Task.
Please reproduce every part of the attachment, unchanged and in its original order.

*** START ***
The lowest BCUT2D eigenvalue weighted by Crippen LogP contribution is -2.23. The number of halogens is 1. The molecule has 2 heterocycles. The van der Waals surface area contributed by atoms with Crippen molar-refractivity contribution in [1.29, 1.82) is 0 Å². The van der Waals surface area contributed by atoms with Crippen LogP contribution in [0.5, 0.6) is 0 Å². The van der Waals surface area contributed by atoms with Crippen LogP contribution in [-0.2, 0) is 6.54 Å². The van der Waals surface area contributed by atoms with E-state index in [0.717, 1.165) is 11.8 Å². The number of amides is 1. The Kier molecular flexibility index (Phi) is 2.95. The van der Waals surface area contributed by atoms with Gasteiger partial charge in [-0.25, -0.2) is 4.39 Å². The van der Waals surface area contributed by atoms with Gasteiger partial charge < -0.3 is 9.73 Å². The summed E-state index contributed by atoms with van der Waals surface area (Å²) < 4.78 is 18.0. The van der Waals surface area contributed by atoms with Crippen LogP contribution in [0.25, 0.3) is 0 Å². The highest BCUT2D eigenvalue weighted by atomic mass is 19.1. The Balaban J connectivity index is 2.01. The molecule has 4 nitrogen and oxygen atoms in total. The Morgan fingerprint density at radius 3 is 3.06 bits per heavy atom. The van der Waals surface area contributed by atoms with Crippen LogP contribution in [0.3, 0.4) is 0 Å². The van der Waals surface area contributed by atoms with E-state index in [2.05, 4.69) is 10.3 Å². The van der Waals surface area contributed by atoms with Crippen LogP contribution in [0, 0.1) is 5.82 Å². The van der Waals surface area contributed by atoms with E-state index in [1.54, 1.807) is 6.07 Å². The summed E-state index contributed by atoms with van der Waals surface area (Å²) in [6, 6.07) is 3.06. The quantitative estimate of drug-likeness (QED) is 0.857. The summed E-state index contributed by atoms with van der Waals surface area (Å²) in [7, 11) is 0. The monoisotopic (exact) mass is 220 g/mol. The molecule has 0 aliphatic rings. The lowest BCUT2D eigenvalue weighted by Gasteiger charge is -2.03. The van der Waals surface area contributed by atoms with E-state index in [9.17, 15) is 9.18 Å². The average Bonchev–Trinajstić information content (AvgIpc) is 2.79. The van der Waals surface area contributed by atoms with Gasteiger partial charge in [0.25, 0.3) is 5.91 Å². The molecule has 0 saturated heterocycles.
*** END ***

The lowest BCUT2D eigenvalue weighted by Crippen LogP contribution is -2.23. The number of halogens is 1. The molecule has 2 heterocycles. The van der Waals surface area contributed by atoms with Crippen molar-refractivity contribution in [1.29, 1.82) is 0 Å². The van der Waals surface area contributed by atoms with Crippen LogP contribution in [0.5, 0.6) is 0 Å². The van der Waals surface area contributed by atoms with Crippen LogP contribution in [-0.2, 0) is 6.54 Å². The van der Waals surface area contributed by atoms with E-state index in [0.717, 1.165) is 11.8 Å². The number of amides is 1. The Kier molecular flexibility index (Phi) is 2.95. The van der Waals surface area contributed by atoms with Gasteiger partial charge in [-0.25, -0.2) is 4.39 Å². The van der Waals surface area contributed by atoms with Gasteiger partial charge < -0.3 is 9.73 Å². The summed E-state index contributed by atoms with van der Waals surface area (Å²) < 4.78 is 18.0. The van der Waals surface area contributed by atoms with Crippen LogP contribution in [0.25, 0.3) is 0 Å². The highest BCUT2D eigenvalue weighted by atomic mass is 19.1. The Balaban J connectivity index is 2.01. The molecule has 4 nitrogen and oxygen atoms in total. The Morgan fingerprint density at radius 3 is 3.06 bits per heavy atom. The van der Waals surface area contributed by atoms with Crippen LogP contribution in [0.3, 0.4) is 0 Å². The van der Waals surface area contributed by atoms with E-state index in [2.05, 4.69) is 10.3 Å². The van der Waals surface area contributed by atoms with Crippen LogP contribution in [0, 0.1) is 5.82 Å². The van der Waals surface area contributed by atoms with E-state index in [1.54, 1.807) is 6.07 Å². The summed E-state index contributed by atoms with van der Waals surface area (Å²) in [6, 6.07) is 3.06. The quantitative estimate of drug-likeness (QED) is 0.857. The summed E-state index contributed by atoms with van der Waals surface area (Å²) in [7, 11) is 0. The monoisotopic (exact) mass is 220 g/mol. The molecule has 0 aliphatic rings. The lowest BCUT2D eigenvalue weighted by Gasteiger charge is -2.03. The van der Waals surface area contributed by atoms with E-state index in [9.17, 15) is 9.18 Å². The average Bonchev–Trinajstić information content (AvgIpc) is 2.79. The van der Waals surface area contributed by atoms with Gasteiger partial charge in [0.25, 0.3) is 5.91 Å². The molecule has 0 saturated heterocycles.